Does it help to post scripture verses or virtuous quotes in a person’s cubicle or at the bottom of e-mails? Several studies, quoted below, explored that issue. The results of these studies have some food for thought in actions necessary to build healthy organizational cultures.

“In a series of studies, subjects were told that they’d earn more money if they got their teammates (who were actually researchers) to unwittingly spread a lie. In their email signatures, some teammates included a quote about integrity (“Success without honor is worse than fraud”), while others used a neutral quote (“Success and luck go hand in hand”) or no quote at all. If subjects decided to do the unethical thing, they were far less likely to try to involve someone who displayed a virtuous quote than other team members. And when subjects were presented with such a quote, the likelihood that they’d send a deceptive message at all was generally lower. So a virtuous quote not only shielded a teammate from being asked to do a bad thing, but it also seemed to regulate the subjects.”
http://links.mkt3142.com/ctt?kn=3&ms=MTM0OTU3NzMS1&r=MTQ5MDM3MjkyOAS2&b
=0&j=NzAxMDg4NzQ1S0&mt=1&rt=0″

The study looked at 104 pairs of workers and their managers. It surveyed the supervisors to ask how often their subordinates displayed religious symbols at their desks… and the subordinates about how often their bosses asked them to do something dubious. Even after controlling for other factors, such as job satisfaction, those who displayed religious symbols were less likely to be asked to act unethically.
“It causes others in their vicinity to behave slightly more ethical,” Sreedhari Desai, an assistant professor at the University of North Carolina at Chapel Hill’s business school, said.”If the person happens to be your boss, they would be less likely to ask you to do something that’s unethical.” http://www.latimes.com/topic/education/colleges-universities/university-of-north-carolina-at-chapel-hill-OREDU0000491-topic.html”

In his article, “Why We Lie”, Dan Ariely writes,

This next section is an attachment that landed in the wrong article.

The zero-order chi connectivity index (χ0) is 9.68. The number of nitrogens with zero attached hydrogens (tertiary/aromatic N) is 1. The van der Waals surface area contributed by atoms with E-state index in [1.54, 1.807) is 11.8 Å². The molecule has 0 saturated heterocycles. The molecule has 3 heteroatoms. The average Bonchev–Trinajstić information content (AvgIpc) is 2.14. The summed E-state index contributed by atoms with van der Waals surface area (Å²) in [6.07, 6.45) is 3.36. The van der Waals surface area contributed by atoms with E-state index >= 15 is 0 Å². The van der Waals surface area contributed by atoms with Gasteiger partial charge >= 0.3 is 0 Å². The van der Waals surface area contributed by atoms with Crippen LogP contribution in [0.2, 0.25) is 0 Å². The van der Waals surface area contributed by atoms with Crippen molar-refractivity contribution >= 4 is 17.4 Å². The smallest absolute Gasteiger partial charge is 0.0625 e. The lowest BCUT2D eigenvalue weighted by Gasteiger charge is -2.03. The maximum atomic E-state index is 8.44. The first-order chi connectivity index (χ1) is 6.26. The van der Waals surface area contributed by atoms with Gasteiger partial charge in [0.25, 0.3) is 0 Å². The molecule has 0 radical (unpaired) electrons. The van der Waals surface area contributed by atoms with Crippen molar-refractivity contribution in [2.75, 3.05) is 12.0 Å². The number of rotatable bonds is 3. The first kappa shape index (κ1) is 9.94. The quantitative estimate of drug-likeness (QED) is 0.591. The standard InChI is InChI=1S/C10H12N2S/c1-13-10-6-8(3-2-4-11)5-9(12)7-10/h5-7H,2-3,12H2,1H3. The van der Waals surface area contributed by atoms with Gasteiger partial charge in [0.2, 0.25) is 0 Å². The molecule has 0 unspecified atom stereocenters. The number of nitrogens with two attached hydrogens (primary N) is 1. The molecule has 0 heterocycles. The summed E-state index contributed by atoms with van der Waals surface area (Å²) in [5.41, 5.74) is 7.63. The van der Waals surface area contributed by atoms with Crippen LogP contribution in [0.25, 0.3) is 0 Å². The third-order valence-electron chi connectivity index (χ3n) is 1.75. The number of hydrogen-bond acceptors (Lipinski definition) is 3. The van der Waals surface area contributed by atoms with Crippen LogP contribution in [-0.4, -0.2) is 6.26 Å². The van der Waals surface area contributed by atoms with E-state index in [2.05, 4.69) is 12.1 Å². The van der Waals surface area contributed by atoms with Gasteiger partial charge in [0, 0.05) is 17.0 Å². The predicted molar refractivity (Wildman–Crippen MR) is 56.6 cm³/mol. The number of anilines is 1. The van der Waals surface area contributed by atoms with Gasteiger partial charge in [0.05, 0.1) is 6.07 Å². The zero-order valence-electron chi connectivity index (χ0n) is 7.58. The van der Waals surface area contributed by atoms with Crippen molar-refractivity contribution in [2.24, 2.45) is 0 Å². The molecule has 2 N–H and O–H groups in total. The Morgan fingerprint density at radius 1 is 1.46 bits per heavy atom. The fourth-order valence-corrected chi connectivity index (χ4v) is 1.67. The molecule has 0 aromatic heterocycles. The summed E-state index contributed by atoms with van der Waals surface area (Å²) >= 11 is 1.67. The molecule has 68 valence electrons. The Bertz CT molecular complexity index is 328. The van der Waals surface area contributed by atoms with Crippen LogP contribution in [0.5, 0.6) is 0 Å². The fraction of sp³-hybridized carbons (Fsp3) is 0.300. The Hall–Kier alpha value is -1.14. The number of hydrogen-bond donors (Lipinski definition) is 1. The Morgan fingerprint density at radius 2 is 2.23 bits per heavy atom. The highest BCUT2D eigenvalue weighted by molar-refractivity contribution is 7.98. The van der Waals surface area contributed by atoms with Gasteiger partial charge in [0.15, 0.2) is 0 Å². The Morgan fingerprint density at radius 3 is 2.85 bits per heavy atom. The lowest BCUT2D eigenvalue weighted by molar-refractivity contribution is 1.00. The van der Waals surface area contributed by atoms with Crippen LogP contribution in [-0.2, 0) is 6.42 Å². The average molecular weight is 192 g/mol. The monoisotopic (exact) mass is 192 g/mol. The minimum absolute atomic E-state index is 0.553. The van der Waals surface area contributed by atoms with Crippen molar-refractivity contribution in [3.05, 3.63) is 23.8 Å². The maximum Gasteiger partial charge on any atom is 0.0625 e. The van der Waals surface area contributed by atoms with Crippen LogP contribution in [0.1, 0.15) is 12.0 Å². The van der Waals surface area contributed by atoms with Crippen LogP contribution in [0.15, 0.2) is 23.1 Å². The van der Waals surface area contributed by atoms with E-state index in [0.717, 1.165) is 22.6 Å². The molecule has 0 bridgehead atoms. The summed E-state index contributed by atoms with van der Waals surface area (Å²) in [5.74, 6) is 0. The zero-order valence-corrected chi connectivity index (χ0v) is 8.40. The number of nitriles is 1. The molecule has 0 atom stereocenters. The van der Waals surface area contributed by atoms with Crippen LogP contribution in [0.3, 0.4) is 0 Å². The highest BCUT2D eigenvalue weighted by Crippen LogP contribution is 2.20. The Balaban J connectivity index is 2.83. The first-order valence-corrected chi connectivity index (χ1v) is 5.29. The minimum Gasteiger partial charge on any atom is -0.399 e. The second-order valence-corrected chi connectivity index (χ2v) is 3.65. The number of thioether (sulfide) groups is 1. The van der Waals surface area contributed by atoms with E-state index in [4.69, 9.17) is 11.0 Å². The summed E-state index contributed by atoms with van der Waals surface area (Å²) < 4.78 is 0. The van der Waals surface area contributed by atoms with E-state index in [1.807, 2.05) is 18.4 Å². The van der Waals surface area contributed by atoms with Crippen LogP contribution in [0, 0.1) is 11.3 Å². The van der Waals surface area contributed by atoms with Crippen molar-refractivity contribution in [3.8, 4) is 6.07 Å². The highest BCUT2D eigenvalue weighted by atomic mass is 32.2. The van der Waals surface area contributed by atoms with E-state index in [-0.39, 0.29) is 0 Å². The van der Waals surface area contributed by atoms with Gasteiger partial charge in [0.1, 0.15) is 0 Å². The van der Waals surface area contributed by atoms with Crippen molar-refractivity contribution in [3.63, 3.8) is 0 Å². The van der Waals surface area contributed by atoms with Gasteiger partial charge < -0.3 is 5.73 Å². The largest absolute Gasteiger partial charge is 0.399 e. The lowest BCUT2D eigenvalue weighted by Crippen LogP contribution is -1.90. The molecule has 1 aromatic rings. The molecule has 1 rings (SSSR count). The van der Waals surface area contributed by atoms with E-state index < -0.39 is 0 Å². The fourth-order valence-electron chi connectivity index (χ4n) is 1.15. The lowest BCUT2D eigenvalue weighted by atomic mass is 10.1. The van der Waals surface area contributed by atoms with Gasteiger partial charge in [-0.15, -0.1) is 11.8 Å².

“My colleagues and I … took a group of 450 participants, split them into two groups and …asked half of them to recall the Ten Commandments and the other half to recall 10 books that they had read in high school. Among the group who recalled the 10 books, we saw the typical widespread but moderate cheating. But in the group that was asked to recall the Ten Commandments, we observed no cheating whatsoever. We reran the experiment, reminding students of their schools’ honor codes instead of the Ten Commandments, and we got the same result. We even reran the experiment on a group of self-declared atheists, asking them to swear on a Bible, and got the same no-cheating results yet again.

This experiment has obvious implications for the real world. While ethics lectures and training seem to have little to no effect on people, reminders of morality—right at the point where people are making a decision—appear to have a significant effect on behavior.

Another set of our experiments, conducted with mock tax forms, convinced us that it would be better to have people put their signature at the top of the forms (before they filled in false information) rather than at the bottom (after the lying was done). Unable to get the IRS to give our theory a go in the real world, we tested it out with automobile-insurance forms. An insurance company gave us 20,000 forms with which to play. For half of them, we kept the usual arrangement, with the signature line at the bottom of the page along with the statement: “I promise that the information I am providing is true.” For the other half, we moved the statement and signature line to the top. We mailed the forms to 20,000 customers, and when we got the forms back, we compared the amount of driving reported on the two types of forms.